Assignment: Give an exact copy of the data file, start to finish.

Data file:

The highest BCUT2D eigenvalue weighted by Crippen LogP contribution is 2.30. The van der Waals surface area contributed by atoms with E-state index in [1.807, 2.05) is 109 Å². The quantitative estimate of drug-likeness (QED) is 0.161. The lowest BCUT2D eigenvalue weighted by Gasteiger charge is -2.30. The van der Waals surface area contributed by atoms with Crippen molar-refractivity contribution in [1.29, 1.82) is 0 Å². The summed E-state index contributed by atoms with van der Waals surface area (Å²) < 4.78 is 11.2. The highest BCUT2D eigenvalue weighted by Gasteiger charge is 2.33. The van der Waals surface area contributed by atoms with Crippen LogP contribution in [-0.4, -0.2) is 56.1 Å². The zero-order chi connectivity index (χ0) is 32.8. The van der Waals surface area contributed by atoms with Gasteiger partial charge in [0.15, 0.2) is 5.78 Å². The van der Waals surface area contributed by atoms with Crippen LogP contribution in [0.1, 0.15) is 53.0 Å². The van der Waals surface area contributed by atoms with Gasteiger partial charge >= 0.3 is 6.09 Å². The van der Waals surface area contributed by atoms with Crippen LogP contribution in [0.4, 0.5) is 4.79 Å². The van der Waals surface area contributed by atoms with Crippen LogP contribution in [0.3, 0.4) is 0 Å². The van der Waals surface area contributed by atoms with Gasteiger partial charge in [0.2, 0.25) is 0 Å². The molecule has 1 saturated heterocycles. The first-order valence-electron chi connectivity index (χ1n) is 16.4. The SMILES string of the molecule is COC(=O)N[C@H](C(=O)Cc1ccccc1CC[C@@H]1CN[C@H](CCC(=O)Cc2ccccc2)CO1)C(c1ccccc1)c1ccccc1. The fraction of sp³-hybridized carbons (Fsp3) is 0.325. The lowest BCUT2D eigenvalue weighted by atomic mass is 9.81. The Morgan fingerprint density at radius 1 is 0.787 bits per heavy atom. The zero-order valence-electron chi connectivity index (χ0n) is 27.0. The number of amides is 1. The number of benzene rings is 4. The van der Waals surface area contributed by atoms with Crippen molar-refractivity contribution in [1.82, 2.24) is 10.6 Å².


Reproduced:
The highest BCUT2D eigenvalue weighted by Crippen LogP contribution is 2.30. The van der Waals surface area contributed by atoms with E-state index in [1.807, 2.05) is 109 Å². The quantitative estimate of drug-likeness (QED) is 0.161. The lowest BCUT2D eigenvalue weighted by Gasteiger charge is -2.30. The van der Waals surface area contributed by atoms with Crippen molar-refractivity contribution in [1.29, 1.82) is 0 Å². The summed E-state index contributed by atoms with van der Waals surface area (Å²) < 4.78 is 11.2. The highest BCUT2D eigenvalue weighted by Gasteiger charge is 2.33. The van der Waals surface area contributed by atoms with Crippen LogP contribution in [-0.4, -0.2) is 56.1 Å². The zero-order chi connectivity index (χ0) is 32.8. The van der Waals surface area contributed by atoms with Gasteiger partial charge in [0.15, 0.2) is 5.78 Å². The van der Waals surface area contributed by atoms with Crippen LogP contribution in [0.1, 0.15) is 53.0 Å². The van der Waals surface area contributed by atoms with Gasteiger partial charge >= 0.3 is 6.09 Å². The van der Waals surface area contributed by atoms with Crippen LogP contribution in [0.4, 0.5) is 4.79 Å². The van der Waals surface area contributed by atoms with Crippen LogP contribution in [0.3, 0.4) is 0 Å². The van der Waals surface area contributed by atoms with Gasteiger partial charge in [0.2, 0.25) is 0 Å². The molecule has 1 saturated heterocycles. The first-order valence-electron chi connectivity index (χ1n) is 16.4. The SMILES string of the molecule is COC(=O)N[C@H](C(=O)Cc1ccccc1CC[C@@H]1CN[C@H](CCC(=O)Cc2ccccc2)CO1)C(c1ccccc1)c1ccccc1. The fraction of sp³-hybridized carbons (Fsp3) is 0.325. The lowest BCUT2D eigenvalue weighted by atomic mass is 9.81. The Morgan fingerprint density at radius 1 is 0.787 bits per heavy atom. The zero-order valence-electron chi connectivity index (χ0n) is 27.0. The number of amides is 1. The number of benzene rings is 4. The van der Waals surface area contributed by atoms with Crippen molar-refractivity contribution in [1.82, 2.24) is 10.6 Å².